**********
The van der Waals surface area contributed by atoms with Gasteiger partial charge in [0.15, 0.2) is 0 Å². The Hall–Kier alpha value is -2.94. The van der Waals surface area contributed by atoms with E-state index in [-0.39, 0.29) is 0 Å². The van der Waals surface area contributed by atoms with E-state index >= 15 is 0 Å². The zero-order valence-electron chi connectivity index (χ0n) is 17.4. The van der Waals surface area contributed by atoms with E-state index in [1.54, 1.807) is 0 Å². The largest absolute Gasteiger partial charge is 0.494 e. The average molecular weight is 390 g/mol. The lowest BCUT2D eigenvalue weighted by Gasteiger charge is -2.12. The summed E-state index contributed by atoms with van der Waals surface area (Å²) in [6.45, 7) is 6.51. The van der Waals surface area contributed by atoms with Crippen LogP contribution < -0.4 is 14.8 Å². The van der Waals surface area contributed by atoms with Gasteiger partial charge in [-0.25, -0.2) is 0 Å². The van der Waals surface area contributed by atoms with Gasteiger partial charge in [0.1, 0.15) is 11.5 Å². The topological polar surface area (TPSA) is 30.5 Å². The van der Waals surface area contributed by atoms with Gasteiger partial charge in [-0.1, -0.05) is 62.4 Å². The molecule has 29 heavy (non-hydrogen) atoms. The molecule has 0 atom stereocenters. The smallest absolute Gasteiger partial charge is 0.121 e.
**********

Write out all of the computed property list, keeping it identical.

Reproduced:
The van der Waals surface area contributed by atoms with Gasteiger partial charge in [0.15, 0.2) is 0 Å². The Hall–Kier alpha value is -2.94. The van der Waals surface area contributed by atoms with E-state index in [-0.39, 0.29) is 0 Å². The van der Waals surface area contributed by atoms with E-state index >= 15 is 0 Å². The zero-order valence-electron chi connectivity index (χ0n) is 17.4. The van der Waals surface area contributed by atoms with E-state index in [1.54, 1.807) is 0 Å². The largest absolute Gasteiger partial charge is 0.494 e. The average molecular weight is 390 g/mol. The lowest BCUT2D eigenvalue weighted by Gasteiger charge is -2.12. The summed E-state index contributed by atoms with van der Waals surface area (Å²) in [6.45, 7) is 6.51. The van der Waals surface area contributed by atoms with Crippen LogP contribution < -0.4 is 14.8 Å². The van der Waals surface area contributed by atoms with Gasteiger partial charge in [-0.25, -0.2) is 0 Å². The van der Waals surface area contributed by atoms with Gasteiger partial charge in [0.1, 0.15) is 11.5 Å². The topological polar surface area (TPSA) is 30.5 Å². The van der Waals surface area contributed by atoms with Gasteiger partial charge in [-0.1, -0.05) is 62.4 Å². The molecule has 29 heavy (non-hydrogen) atoms. The molecule has 0 atom stereocenters. The smallest absolute Gasteiger partial charge is 0.121 e.